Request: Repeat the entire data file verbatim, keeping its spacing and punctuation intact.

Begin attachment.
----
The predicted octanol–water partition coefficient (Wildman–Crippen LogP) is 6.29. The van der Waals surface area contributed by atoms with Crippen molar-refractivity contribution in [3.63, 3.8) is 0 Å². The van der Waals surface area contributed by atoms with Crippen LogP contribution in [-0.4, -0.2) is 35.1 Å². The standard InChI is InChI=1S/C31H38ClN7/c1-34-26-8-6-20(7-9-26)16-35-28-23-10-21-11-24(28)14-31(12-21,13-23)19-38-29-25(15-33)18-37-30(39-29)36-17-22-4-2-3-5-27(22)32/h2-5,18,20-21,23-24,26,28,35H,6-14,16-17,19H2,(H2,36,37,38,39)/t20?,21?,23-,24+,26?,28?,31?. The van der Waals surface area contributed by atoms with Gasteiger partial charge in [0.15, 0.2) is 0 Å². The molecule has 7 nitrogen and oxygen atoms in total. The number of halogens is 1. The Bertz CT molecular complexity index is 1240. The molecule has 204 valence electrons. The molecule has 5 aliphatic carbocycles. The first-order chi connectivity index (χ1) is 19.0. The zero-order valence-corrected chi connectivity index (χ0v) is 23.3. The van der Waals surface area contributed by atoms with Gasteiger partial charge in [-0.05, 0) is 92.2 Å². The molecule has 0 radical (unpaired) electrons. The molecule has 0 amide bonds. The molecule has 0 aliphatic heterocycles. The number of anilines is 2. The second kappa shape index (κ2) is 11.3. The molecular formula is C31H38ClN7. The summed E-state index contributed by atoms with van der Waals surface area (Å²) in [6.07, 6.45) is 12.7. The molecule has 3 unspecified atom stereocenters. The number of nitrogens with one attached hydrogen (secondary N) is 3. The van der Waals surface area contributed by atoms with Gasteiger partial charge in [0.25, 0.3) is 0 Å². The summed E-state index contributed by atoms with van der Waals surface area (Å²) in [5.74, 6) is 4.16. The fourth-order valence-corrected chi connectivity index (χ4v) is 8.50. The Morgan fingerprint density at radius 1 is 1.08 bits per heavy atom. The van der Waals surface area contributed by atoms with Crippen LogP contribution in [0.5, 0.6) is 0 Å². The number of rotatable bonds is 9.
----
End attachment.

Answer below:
The predicted octanol–water partition coefficient (Wildman–Crippen LogP) is 6.29. The van der Waals surface area contributed by atoms with Crippen molar-refractivity contribution in [3.63, 3.8) is 0 Å². The van der Waals surface area contributed by atoms with Crippen LogP contribution in [-0.4, -0.2) is 35.1 Å². The standard InChI is InChI=1S/C31H38ClN7/c1-34-26-8-6-20(7-9-26)16-35-28-23-10-21-11-24(28)14-31(12-21,13-23)19-38-29-25(15-33)18-37-30(39-29)36-17-22-4-2-3-5-27(22)32/h2-5,18,20-21,23-24,26,28,35H,6-14,16-17,19H2,(H2,36,37,38,39)/t20?,21?,23-,24+,26?,28?,31?. The van der Waals surface area contributed by atoms with Gasteiger partial charge in [0.15, 0.2) is 0 Å². The molecule has 7 nitrogen and oxygen atoms in total. The number of halogens is 1. The Bertz CT molecular complexity index is 1240. The molecule has 204 valence electrons. The molecule has 5 aliphatic carbocycles. The first-order chi connectivity index (χ1) is 19.0. The zero-order valence-corrected chi connectivity index (χ0v) is 23.3. The van der Waals surface area contributed by atoms with Gasteiger partial charge in [-0.05, 0) is 92.2 Å². The molecule has 0 radical (unpaired) electrons. The molecule has 0 amide bonds. The molecule has 0 aliphatic heterocycles. The number of anilines is 2. The second kappa shape index (κ2) is 11.3. The molecular formula is C31H38ClN7. The summed E-state index contributed by atoms with van der Waals surface area (Å²) in [6.07, 6.45) is 12.7. The molecule has 3 unspecified atom stereocenters. The number of nitrogens with one attached hydrogen (secondary N) is 3. The van der Waals surface area contributed by atoms with Gasteiger partial charge in [0.25, 0.3) is 0 Å². The summed E-state index contributed by atoms with van der Waals surface area (Å²) in [5.74, 6) is 4.16. The fourth-order valence-corrected chi connectivity index (χ4v) is 8.50. The Morgan fingerprint density at radius 1 is 1.08 bits per heavy atom. The van der Waals surface area contributed by atoms with Crippen LogP contribution in [0.5, 0.6) is 0 Å². The number of rotatable bonds is 9.